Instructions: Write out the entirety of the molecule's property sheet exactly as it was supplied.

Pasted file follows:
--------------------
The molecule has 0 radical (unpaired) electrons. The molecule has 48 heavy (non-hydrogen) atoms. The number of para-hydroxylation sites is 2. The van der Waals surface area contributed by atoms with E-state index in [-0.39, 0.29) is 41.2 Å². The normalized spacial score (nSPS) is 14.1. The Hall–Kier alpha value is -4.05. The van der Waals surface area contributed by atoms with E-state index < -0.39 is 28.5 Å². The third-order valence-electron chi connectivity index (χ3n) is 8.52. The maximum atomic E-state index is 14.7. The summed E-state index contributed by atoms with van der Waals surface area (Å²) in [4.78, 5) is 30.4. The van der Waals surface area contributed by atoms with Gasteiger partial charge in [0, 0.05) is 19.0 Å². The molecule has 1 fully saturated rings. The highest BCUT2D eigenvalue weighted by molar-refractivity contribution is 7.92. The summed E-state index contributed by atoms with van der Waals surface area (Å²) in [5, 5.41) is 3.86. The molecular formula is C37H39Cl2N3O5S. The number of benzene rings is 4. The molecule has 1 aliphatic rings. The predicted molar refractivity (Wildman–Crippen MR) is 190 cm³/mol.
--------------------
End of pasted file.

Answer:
The molecule has 0 radical (unpaired) electrons. The molecule has 48 heavy (non-hydrogen) atoms. The number of para-hydroxylation sites is 2. The van der Waals surface area contributed by atoms with E-state index in [-0.39, 0.29) is 41.2 Å². The normalized spacial score (nSPS) is 14.1. The Hall–Kier alpha value is -4.05. The van der Waals surface area contributed by atoms with E-state index < -0.39 is 28.5 Å². The third-order valence-electron chi connectivity index (χ3n) is 8.52. The maximum atomic E-state index is 14.7. The summed E-state index contributed by atoms with van der Waals surface area (Å²) in [4.78, 5) is 30.4. The van der Waals surface area contributed by atoms with Gasteiger partial charge in [0, 0.05) is 19.0 Å². The molecule has 1 fully saturated rings. The highest BCUT2D eigenvalue weighted by molar-refractivity contribution is 7.92. The summed E-state index contributed by atoms with van der Waals surface area (Å²) in [5, 5.41) is 3.86. The molecular formula is C37H39Cl2N3O5S. The number of benzene rings is 4. The molecule has 1 aliphatic rings. The predicted molar refractivity (Wildman–Crippen MR) is 190 cm³/mol.